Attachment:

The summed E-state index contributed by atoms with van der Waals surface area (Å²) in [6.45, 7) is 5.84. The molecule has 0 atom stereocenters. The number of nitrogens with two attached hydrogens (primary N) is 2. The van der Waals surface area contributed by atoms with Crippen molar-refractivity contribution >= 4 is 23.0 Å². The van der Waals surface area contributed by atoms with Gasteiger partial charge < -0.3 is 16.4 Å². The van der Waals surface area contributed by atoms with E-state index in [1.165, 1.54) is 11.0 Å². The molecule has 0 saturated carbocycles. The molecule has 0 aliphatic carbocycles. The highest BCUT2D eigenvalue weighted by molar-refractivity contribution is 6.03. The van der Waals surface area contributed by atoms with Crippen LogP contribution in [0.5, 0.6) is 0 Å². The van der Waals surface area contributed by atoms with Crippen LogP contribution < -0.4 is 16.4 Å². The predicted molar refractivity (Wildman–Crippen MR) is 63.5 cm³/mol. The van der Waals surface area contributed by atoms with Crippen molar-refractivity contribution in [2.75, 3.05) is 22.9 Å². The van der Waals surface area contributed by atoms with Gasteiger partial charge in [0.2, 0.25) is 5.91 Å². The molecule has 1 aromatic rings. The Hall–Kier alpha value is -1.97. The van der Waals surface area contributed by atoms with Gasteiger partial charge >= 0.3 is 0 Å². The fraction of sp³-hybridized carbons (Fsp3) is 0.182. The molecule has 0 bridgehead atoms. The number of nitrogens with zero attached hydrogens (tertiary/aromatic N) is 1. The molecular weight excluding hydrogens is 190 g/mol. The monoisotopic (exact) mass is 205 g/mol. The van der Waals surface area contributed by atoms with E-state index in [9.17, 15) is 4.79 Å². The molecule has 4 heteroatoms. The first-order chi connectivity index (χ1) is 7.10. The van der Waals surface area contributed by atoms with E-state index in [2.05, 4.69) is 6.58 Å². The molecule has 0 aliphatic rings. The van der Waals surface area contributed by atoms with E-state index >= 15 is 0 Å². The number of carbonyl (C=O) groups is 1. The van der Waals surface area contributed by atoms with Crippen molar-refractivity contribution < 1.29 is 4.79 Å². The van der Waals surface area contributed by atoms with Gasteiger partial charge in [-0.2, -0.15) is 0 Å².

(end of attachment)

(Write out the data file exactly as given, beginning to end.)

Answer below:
The summed E-state index contributed by atoms with van der Waals surface area (Å²) in [6.45, 7) is 5.84. The molecule has 0 atom stereocenters. The number of nitrogens with two attached hydrogens (primary N) is 2. The van der Waals surface area contributed by atoms with Crippen molar-refractivity contribution >= 4 is 23.0 Å². The van der Waals surface area contributed by atoms with Gasteiger partial charge < -0.3 is 16.4 Å². The van der Waals surface area contributed by atoms with E-state index in [1.165, 1.54) is 11.0 Å². The molecule has 0 saturated carbocycles. The molecule has 0 aliphatic carbocycles. The highest BCUT2D eigenvalue weighted by molar-refractivity contribution is 6.03. The van der Waals surface area contributed by atoms with Crippen LogP contribution in [0.5, 0.6) is 0 Å². The van der Waals surface area contributed by atoms with Crippen LogP contribution < -0.4 is 16.4 Å². The predicted molar refractivity (Wildman–Crippen MR) is 63.5 cm³/mol. The van der Waals surface area contributed by atoms with Crippen molar-refractivity contribution in [2.75, 3.05) is 22.9 Å². The van der Waals surface area contributed by atoms with Gasteiger partial charge in [0.2, 0.25) is 5.91 Å². The molecule has 1 aromatic rings. The Hall–Kier alpha value is -1.97. The van der Waals surface area contributed by atoms with Gasteiger partial charge >= 0.3 is 0 Å². The fraction of sp³-hybridized carbons (Fsp3) is 0.182. The molecule has 0 bridgehead atoms. The number of nitrogens with zero attached hydrogens (tertiary/aromatic N) is 1. The molecular weight excluding hydrogens is 190 g/mol. The monoisotopic (exact) mass is 205 g/mol. The van der Waals surface area contributed by atoms with E-state index in [9.17, 15) is 4.79 Å². The molecule has 4 heteroatoms. The first-order chi connectivity index (χ1) is 7.10. The van der Waals surface area contributed by atoms with E-state index in [2.05, 4.69) is 6.58 Å². The molecule has 0 aliphatic rings. The van der Waals surface area contributed by atoms with E-state index >= 15 is 0 Å². The number of carbonyl (C=O) groups is 1. The van der Waals surface area contributed by atoms with Crippen molar-refractivity contribution < 1.29 is 4.79 Å². The van der Waals surface area contributed by atoms with Gasteiger partial charge in [-0.2, -0.15) is 0 Å².